Goad News

A CBS News poll finds that a large majority of Americans support U.S. action to reduce climate change.

Record heat, hurricanes and wildfires have made the news in recent years. And while not everyone agrees that events like these are a direct result of climate change, they TO DO Connect with people’s opinions on this topic: A large majority of Americans believe the United States needs to address climate change, and those who report experiencing extreme weather are more likely to say we should do now.

Views on climate change have long been associated with partisanship, and they still are, but age is also a factor. Young Americans, including young Republicans, are even more likely to say the United States needs to take action to at least try to slow the situation.

5.png

Many members of the public also feel a sense of urgency. A large majority think it will need to be addressed at least in the next few years, with half believing it needs to be addressed now.

Some feel we should fight climate change, and some also feel we can.

This also extends to the personal level. Most Americans believe that humans can do something to at least slow the effects of climate change, and those who think this way feel that they have a personal responsibility to do something.

Extreme weather and climate change

People who report experiencing extreme weather in their region in recent years – which covers half the country – are more likely than those who have not to believe that climate change is a major contributing factor to extreme weather conditions, and are more likely to see the problem as one that needs to be addressed immediately.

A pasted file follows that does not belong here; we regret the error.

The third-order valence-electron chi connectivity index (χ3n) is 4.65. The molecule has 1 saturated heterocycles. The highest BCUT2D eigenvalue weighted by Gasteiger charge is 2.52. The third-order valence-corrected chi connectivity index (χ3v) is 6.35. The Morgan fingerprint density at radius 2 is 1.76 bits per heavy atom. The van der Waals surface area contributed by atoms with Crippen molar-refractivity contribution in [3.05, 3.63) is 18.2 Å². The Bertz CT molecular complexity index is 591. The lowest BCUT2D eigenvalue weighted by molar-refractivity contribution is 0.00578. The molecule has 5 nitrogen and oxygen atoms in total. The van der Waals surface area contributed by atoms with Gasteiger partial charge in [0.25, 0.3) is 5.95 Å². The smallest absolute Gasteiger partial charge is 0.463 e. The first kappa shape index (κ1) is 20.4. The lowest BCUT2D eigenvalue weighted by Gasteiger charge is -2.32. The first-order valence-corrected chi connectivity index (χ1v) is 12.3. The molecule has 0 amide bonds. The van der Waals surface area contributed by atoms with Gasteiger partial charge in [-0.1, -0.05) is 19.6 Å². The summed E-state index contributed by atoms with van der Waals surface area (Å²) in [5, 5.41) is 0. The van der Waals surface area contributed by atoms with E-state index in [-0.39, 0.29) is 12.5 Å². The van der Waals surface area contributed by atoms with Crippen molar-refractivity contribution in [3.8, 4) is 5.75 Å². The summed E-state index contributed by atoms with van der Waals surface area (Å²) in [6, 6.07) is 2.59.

And even if people don’t experience extreme weather themselves, such events can cause concern. When people hear about Earth experiencing the hottest temperatures on record, more than half say it makes them more concerned about climate change. Those who do not see climate change as a driver of extreme weather events are less convinced by the idea, including those who do not believe in an increase in Earth’s temperature.

Young people and political divisions on climate change

Majorities of all age groups favor the United States taking action to combat climate change, but it’s people under 45 — many of whom say they learned about climate change at school. school – who are particularly likely to support the country’s action.

There have long been political divisions over tackling climate change, with Democrats expressing more concern than Republicans. These continue today, to a certain extent. Democrats are twice as likely as Republicans to say we need to tackle climate change now. And Democrats overwhelmingly support the United States taking action to reduce climate change, but Republicans are divided on that.

Divisions within the GOP on climate?

The divisions within the GOP base that we see are along age and ideological lines. Most younger Republicans – those under 45 – support the United States taking action to slow or stop climate change, while most older Republicans do not.

More moderate Republicans also view climate change as more urgent than more conservative ones.

And like the general public, Republicans who say they have experienced extreme weather in their area are more likely to think climate change needs to be addressed.


This CBS News/YouGov survey was conducted among a nationally representative sample of 2,230 adult U.S. residents surveyed between April 16 and 19, 2024. The sample was weighted based on gender, age, race and education based on the U.S. Census of the American Community and Current Demographic Survey, as well as past voting. The margin of error is ±2.7 points.

Main lines

Exit mobile version